What would you like to search for?

Our News

How “green” are the winter Olympics?

As the 2006 winter Olympics open in the Italian Alps, WWF gives the games a “satisfactory” grade for meeting environmental standards.

Turin, Italy – As the 2006 winter Olympics open in the Italian Alps, WWF has drafted its first assessment of the environmental impacts of the Games. In the assessment — Ice, Snow and City — WWF gives the Olympic organizers in Turin a “satisfactory” grade for meeting environmental standards.

On the positive side, WWF commended the construction of buildings in Turin that will be used after the Games, as well as clean-fuel public transport and recycling of materials in the Olympic villages.

“Despite the efforts which have been to ensure the eco-compatibility of the Games, we can not ignore, though, a number of aspects which seriously damage the mountain environment,” said Sergio Savoia, director of WWF’s European Alpine Programme. “This includes the construction of a bob-sleigh track and two ski-jumps in delicate mountain environmental areas.”

According to the global conservation organization, the five ski-jumps in Pragelato affect four European protected sites, especially the special protected zone of the Val Troncea. The bobsleigh run in Cesena San Sicario has been built in a protected landscape.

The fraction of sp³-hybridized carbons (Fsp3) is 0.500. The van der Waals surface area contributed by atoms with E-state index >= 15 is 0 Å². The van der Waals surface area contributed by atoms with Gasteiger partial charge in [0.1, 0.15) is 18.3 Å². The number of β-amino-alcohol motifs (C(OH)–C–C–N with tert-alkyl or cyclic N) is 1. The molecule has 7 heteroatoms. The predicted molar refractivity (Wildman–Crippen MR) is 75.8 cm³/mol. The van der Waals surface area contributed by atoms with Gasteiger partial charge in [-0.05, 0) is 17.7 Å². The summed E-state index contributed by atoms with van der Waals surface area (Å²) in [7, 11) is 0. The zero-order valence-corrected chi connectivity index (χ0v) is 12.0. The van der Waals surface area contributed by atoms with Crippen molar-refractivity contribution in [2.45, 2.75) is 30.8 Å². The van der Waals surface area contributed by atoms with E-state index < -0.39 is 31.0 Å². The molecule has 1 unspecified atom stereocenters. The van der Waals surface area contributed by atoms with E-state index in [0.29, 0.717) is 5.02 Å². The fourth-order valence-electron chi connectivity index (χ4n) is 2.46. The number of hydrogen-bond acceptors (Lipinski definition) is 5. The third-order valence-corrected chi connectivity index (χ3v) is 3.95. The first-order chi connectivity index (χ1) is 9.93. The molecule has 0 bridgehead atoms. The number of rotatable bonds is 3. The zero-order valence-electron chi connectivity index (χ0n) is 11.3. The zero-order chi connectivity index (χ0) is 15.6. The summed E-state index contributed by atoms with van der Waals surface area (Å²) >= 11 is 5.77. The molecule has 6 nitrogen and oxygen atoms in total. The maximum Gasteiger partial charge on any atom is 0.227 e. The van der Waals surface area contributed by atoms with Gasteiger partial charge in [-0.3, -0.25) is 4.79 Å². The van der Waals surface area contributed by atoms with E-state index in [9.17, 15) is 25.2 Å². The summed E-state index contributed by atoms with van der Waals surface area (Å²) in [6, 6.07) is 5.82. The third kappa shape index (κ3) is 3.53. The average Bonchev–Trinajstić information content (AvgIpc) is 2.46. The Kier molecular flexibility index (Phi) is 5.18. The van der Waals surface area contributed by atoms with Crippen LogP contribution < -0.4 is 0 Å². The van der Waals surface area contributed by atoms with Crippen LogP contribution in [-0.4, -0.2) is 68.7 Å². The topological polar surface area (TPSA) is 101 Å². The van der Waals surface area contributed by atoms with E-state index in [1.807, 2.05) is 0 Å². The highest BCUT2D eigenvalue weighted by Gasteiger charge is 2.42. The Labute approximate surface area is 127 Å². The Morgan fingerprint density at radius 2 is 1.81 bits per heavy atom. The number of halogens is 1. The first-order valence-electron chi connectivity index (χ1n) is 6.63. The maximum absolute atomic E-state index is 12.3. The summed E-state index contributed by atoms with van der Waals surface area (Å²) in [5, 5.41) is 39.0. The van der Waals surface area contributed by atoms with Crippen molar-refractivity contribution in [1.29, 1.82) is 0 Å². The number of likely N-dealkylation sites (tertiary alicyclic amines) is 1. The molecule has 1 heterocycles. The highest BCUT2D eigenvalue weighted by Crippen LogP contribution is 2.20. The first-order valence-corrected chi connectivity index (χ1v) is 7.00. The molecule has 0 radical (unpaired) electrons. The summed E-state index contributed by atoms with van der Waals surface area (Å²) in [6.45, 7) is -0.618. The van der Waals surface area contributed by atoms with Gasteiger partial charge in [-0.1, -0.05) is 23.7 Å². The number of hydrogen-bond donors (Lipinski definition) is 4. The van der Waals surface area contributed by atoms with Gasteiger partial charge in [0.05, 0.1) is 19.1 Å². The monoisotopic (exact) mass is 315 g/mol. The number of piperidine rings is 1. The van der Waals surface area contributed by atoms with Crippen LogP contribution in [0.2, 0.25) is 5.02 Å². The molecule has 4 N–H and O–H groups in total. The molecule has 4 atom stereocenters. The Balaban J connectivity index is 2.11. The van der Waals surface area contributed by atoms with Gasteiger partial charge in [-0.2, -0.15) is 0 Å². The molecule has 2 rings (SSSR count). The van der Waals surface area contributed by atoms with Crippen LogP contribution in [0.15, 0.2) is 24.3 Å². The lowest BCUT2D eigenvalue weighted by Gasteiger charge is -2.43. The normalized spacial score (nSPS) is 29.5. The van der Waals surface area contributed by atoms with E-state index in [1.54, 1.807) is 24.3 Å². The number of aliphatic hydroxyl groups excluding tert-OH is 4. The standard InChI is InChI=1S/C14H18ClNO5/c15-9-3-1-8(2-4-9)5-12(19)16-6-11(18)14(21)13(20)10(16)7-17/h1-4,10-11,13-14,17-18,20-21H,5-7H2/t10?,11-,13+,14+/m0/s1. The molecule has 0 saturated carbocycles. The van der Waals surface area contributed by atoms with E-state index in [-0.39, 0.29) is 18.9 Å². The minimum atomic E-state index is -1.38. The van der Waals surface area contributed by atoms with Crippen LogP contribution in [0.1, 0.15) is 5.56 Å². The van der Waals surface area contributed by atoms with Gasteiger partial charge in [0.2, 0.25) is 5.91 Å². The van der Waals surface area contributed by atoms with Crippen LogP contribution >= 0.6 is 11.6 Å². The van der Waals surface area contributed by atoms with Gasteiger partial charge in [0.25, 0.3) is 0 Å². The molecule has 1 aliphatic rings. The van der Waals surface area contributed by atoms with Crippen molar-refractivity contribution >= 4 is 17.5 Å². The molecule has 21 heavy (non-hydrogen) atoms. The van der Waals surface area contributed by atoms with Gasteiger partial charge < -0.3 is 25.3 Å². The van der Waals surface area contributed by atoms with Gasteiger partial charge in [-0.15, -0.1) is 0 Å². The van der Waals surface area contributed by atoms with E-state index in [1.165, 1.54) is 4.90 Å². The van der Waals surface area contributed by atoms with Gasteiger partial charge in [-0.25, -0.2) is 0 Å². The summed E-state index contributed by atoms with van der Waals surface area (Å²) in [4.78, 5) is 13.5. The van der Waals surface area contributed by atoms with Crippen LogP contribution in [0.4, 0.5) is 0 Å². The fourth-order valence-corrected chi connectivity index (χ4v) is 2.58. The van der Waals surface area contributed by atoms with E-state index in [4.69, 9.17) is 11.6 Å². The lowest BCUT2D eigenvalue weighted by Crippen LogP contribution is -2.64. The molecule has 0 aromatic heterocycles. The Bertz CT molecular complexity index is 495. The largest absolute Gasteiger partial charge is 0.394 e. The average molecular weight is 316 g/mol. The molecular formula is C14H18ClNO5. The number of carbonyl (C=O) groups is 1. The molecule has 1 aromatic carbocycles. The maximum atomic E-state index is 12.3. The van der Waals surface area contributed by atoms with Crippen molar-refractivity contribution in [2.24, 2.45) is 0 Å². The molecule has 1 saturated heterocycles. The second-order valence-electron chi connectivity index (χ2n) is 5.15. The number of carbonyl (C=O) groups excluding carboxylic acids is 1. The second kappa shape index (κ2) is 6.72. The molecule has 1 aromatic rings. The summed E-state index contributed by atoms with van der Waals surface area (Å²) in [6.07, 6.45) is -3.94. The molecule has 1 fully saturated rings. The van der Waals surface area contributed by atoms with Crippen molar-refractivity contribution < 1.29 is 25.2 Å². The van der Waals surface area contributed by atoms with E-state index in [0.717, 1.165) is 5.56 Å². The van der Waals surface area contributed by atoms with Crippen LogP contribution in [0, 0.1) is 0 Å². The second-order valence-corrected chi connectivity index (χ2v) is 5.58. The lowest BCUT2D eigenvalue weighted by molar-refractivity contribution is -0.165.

WWF is also critical of the use of artificial snow for the Games as it weighs as much as five times more than real snow, damaging the ground and requiring millions of cubic metres of water, as well as concerned about energy consumption patterns throughout the event.

“Considering the great symbolic value of the event, more should have been done to reduce energy consumption,” Savoia added.

The Olympic flame, a 57m high torch which burns 8,000 cubic metres of methane per hour in 15 days, is enough gas to serve a village of 3,500 inhabitants for a whole year.

“Although we consider the Turin Olympic experience in a generally positive light, we hoped that the Olympic committees would have focussed more effectively on environmental objectives, especially considering that the sporting event take place in as sensitive area as the Alps,” said Gaetano Benedetto, WWF-Italy’s Assistant Secretary.

“In the future, we would like to see an event that recovers, converts, demolishes and rebuilds existing property and adopts measures to compensate the emissions which such sporting events inevitably entail.”

For further information:
Cristina Maceroni, Press Officer
Tel: +39 06 84497377
E-mail: c.maceroni@wwf.it

Sergio Savoia, Programme Director
WWF European Alpine Programme
Tel: +41 91 820 60 82
E-mail: Sergio.Savoia@wwf.ch